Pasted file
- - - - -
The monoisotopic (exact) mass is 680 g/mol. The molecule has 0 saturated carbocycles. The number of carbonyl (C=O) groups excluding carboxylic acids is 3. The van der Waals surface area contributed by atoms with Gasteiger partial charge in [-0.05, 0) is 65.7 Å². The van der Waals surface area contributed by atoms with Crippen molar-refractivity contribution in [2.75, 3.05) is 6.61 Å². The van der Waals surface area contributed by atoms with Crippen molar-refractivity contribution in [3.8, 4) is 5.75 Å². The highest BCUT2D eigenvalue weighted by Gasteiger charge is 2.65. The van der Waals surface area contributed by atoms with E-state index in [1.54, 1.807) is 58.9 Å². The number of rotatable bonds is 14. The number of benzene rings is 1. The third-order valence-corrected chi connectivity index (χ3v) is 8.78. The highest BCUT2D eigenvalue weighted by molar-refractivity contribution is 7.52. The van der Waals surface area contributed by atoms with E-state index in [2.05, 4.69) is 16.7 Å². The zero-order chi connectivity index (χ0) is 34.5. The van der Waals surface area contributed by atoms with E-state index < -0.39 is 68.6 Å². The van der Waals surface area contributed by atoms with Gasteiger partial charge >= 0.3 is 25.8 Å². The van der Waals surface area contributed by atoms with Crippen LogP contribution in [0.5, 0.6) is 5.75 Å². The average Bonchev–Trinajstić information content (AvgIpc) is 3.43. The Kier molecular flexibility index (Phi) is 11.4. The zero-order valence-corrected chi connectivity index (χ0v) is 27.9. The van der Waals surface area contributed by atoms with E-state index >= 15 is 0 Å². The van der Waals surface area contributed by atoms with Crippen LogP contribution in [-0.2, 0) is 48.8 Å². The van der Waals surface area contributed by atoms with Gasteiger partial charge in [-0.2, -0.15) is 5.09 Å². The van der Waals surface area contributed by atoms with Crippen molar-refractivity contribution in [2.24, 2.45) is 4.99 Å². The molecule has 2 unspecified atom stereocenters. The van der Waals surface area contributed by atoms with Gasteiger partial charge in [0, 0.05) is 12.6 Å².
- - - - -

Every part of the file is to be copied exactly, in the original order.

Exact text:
The monoisotopic (exact) mass is 680 g/mol. The molecule has 0 saturated carbocycles. The number of carbonyl (C=O) groups excluding carboxylic acids is 3. The van der Waals surface area contributed by atoms with Gasteiger partial charge in [-0.05, 0) is 65.7 Å². The van der Waals surface area contributed by atoms with Crippen molar-refractivity contribution in [2.75, 3.05) is 6.61 Å². The van der Waals surface area contributed by atoms with Crippen molar-refractivity contribution in [3.8, 4) is 5.75 Å². The highest BCUT2D eigenvalue weighted by Gasteiger charge is 2.65. The van der Waals surface area contributed by atoms with E-state index in [1.54, 1.807) is 58.9 Å². The number of rotatable bonds is 14. The number of benzene rings is 1. The third-order valence-corrected chi connectivity index (χ3v) is 8.78. The highest BCUT2D eigenvalue weighted by molar-refractivity contribution is 7.52. The van der Waals surface area contributed by atoms with E-state index in [2.05, 4.69) is 16.7 Å². The zero-order chi connectivity index (χ0) is 34.5. The van der Waals surface area contributed by atoms with E-state index < -0.39 is 68.6 Å². The van der Waals surface area contributed by atoms with Gasteiger partial charge >= 0.3 is 25.8 Å². The van der Waals surface area contributed by atoms with Crippen LogP contribution in [0.5, 0.6) is 5.75 Å². The average Bonchev–Trinajstić information content (AvgIpc) is 3.43. The Kier molecular flexibility index (Phi) is 11.4. The zero-order valence-corrected chi connectivity index (χ0v) is 27.9. The van der Waals surface area contributed by atoms with E-state index >= 15 is 0 Å². The van der Waals surface area contributed by atoms with Crippen LogP contribution in [-0.2, 0) is 48.8 Å². The van der Waals surface area contributed by atoms with Gasteiger partial charge in [-0.2, -0.15) is 5.09 Å². The van der Waals surface area contributed by atoms with Crippen molar-refractivity contribution in [2.24, 2.45) is 4.99 Å². The molecule has 2 unspecified atom stereocenters. The van der Waals surface area contributed by atoms with Gasteiger partial charge in [0, 0.05) is 12.6 Å².